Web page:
The overall value of such loyalty cards, however, is best summed up by a statement on dunnhumby’s website. The company is a specialist in database management and provider of behavioural analytics services, in which Tesco owns a majority stake. It states that the act of translating the insights “gleaned from terabytes of information (gained via its Clubcard loyalty card) into actionable marketing and retailing programmes” played “a key role in enabling Tesco to become one of the world’s most successful retailers”.

Security risks and the rewards

So if the benefits to consumers are so apparently low and the benefits to companies so apparently high, why do people buy into such loyalty card initiatives? Peter Gooch, senior manager at Deloitte’s security and privacy team, believes that it “all boils down to risk and rewards”.

“That’s key as it depends on what people think they’ll get back and whether they consider it’s worth it. It also depends on the risk aversion of the individual concerned, combined with the reputation of the company. As a rule, the more eager a company is to get hold of information, the more rewards it will give”, Gooch says.

Moreover, the average citizen does not think deeply about the privacy issues involved in such a situation as they are focussed on the rewards, not what they are ‘trading in’ when signing up for loyalty cards. More worrying still, the average citizen also appears to inherently trust that organisations will handle their information responsibly.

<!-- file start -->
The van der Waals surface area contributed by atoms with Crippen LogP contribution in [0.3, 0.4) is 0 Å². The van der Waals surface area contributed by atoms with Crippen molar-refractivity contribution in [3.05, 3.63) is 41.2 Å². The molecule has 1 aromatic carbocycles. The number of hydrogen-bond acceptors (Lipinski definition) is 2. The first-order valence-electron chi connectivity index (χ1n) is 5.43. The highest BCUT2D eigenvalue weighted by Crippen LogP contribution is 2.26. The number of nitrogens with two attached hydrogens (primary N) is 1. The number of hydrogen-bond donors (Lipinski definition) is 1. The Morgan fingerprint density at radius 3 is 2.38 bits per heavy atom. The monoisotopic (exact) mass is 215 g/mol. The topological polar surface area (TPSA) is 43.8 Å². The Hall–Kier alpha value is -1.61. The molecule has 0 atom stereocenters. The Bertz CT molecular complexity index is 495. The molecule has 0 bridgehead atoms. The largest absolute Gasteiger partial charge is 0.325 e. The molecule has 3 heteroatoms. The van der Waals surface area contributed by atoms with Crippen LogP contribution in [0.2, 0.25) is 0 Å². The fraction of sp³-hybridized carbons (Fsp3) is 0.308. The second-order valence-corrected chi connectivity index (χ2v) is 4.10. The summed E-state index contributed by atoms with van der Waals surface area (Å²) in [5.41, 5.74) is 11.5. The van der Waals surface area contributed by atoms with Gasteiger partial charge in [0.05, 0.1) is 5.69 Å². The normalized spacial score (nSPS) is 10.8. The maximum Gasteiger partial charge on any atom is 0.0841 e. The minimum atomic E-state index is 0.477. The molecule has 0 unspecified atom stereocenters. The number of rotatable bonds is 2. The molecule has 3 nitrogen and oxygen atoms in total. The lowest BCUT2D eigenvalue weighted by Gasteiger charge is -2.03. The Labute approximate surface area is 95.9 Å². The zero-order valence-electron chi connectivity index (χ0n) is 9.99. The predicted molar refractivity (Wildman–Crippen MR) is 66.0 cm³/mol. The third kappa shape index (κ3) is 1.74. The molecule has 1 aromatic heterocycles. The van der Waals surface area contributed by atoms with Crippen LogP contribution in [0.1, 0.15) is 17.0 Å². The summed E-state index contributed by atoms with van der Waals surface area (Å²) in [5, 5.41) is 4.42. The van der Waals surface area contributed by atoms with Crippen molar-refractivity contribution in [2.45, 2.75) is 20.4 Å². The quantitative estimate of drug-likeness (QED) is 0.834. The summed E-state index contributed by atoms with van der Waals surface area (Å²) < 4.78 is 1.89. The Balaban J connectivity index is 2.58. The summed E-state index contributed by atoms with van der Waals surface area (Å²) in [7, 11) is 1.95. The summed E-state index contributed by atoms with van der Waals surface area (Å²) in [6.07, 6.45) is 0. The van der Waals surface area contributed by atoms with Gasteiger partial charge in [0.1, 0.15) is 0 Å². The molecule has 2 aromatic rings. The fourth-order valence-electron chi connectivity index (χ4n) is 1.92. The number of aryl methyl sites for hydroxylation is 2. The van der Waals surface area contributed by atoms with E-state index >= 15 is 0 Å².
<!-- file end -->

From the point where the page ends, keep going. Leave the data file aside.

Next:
"Knowledge is power in the information age and so companies will continue to try and obtain increasing amounts of information about their customers."

As Mike Gillespie, director of information assurance at consultancy Advent IM, points out: “How many retailers have had to report some kind of credit card data breach in the last 12 months? If they’re not looking after credit card data properly, how well are they likely to be looking after loyalty card information, which is considered less sensitive and is not covered under PCI DSS? One of the real concerns, of course, is identity theft.”

Even in terms of credit card data breaches, it is unclear how many such security ncidents actually do take place in the UK because, unlike in places such as California, there is no legal obligation to report them. This situation is expected to change over the next few years, however, as the European Commission starts to turn its attention to such matters in the wake of growing negative publicity.